2.high intensity crawling; every now and then, in the middle of a twelve lane, Shanghai freeway, there is that Porsche Cayenne, lugging along at 3 km/h, with a driver clenching the wheel in a posture of absolute fixation on something nobody else can see.
3.stopping for no reason; many Chinese drivers drive as if they were walking through a supermarket. “Oh, look, almond milk! Shall we stop and get some?” And they will just stop, anywhere, without recognisable reason. I would probably rear-end a car a day.
The only place in China I ever enjoyed driving in was this one:
Musavvir Mahmud, lives in Dhaka, Bangladesh
Bangladesh. Not only for foreigner but also for Bangladeshis as well.
Here are two images of the capital Dhaka:
Just see, buses, cars, motorbikes, rickshaws (three wheeler manual vehicle) and even pedestrians on road. I guess 90% drivers have no idea what is the function of lanes on road. They change lanes just they wish. Cars from left lane turns right in an intersection (we drive on left) or vice versa. From nowhere rickshaws come in front of buses and slows down all the traffic behind it.
Buses take and drop passengers any place they want, even middle of the road, in the middle lane. If you are driving beside a bus, you have to be a cautious more than a pilot engaged in a dog-fight because you don’t know when someone will get down from a running bus in the middle of a street.
Highways are more dangerous. Most highways are two lanes both ways, no divider. Buses and trucks sometimes drive like they are on F1 competition, particularly at night. In the day time, you will face lots of local manual or semi-auto vehicles on highways coming from nowhere. Motorbike accidents are common because cows, goats, dogs jump in front of your bike.
Sam Ava, lives in Syracuse, NY (2016-present)
INDIA definitely takes the cake:
Poorly designed intersections with no lane system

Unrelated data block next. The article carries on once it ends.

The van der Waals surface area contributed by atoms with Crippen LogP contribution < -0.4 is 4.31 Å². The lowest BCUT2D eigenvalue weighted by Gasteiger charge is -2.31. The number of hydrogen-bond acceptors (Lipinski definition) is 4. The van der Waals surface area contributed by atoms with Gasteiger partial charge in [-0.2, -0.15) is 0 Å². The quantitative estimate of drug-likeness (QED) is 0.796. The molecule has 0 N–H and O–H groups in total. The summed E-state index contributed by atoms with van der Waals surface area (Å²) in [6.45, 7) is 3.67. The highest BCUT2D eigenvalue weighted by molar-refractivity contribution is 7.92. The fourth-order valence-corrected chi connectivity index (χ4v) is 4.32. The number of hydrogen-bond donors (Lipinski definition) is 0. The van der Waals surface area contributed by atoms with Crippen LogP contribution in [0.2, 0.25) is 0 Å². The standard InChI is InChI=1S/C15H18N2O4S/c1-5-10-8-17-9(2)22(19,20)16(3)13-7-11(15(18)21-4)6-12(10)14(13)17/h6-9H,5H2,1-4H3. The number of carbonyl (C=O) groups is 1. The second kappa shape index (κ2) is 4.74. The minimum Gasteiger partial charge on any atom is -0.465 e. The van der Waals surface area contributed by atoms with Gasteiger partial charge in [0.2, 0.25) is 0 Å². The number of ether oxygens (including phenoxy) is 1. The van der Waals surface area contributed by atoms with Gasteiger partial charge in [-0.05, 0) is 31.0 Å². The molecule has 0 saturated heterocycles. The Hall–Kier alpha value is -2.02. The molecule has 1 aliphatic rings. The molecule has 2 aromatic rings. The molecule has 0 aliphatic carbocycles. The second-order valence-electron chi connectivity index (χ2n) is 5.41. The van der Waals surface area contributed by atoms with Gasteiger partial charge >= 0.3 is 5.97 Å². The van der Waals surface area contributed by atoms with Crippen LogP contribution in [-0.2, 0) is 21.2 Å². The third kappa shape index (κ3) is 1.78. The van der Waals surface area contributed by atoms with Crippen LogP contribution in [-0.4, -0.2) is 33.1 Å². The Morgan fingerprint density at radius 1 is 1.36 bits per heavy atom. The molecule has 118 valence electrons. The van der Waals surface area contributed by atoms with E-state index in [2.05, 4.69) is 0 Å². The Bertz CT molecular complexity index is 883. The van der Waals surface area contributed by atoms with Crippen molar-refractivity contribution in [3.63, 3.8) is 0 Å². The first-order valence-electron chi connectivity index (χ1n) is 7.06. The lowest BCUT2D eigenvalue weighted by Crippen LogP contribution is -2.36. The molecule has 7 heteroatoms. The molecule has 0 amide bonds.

As you can see, In many countries, intersections are separated by lanes, the two lanes on the left are left turn only in the first picture, and others go straight. In India, quite often people who want to make a turn are at the opposite end of the traffic cutting across people wanting to go straight. It’s very dangerous and I personally saw many accidents because of this.
Random vehicles such as bullock carts, Rickshaws, etc coupled with numerous animals such as cows, bulls, goats etc. You must take care to never hurt or hit a cow. They’re the kings and queens of Indian roads.
Lack of stop, yield signs and no right of way rules at smaller intersections. You go in and hope everybody else slows down for you.
The go nment doesn’t give a crap about the quality of roads, driving is an absolute nightmare in the rainy(monsoon) season, most of your time will be spent dodging the potholes.
Incessant honking, no adherence to traffic signals, lack of lane system, roads filled with potholes and a complete lack of civic sense and courtesy for fellow drivers make it incredibly hard to drive in India.
India for sure.
I was born there and lived there for 28 years(but never drove as I could not afford a scooter, motor cycle etc). But, I saw how the traffic has been evolving for the last 50 years and it is crazy.
After doing some thinking, I think it is the way it should be(as long as they are not doing any drastic infra development; which does not seem to affect change). If they tried to impose all traffic rules, then the whole country will come to a halt. For example, when someone comes from a side street onto a main street, he does NOT look to see how the traffic is coming at him on the main street. He BLINDLY just turns.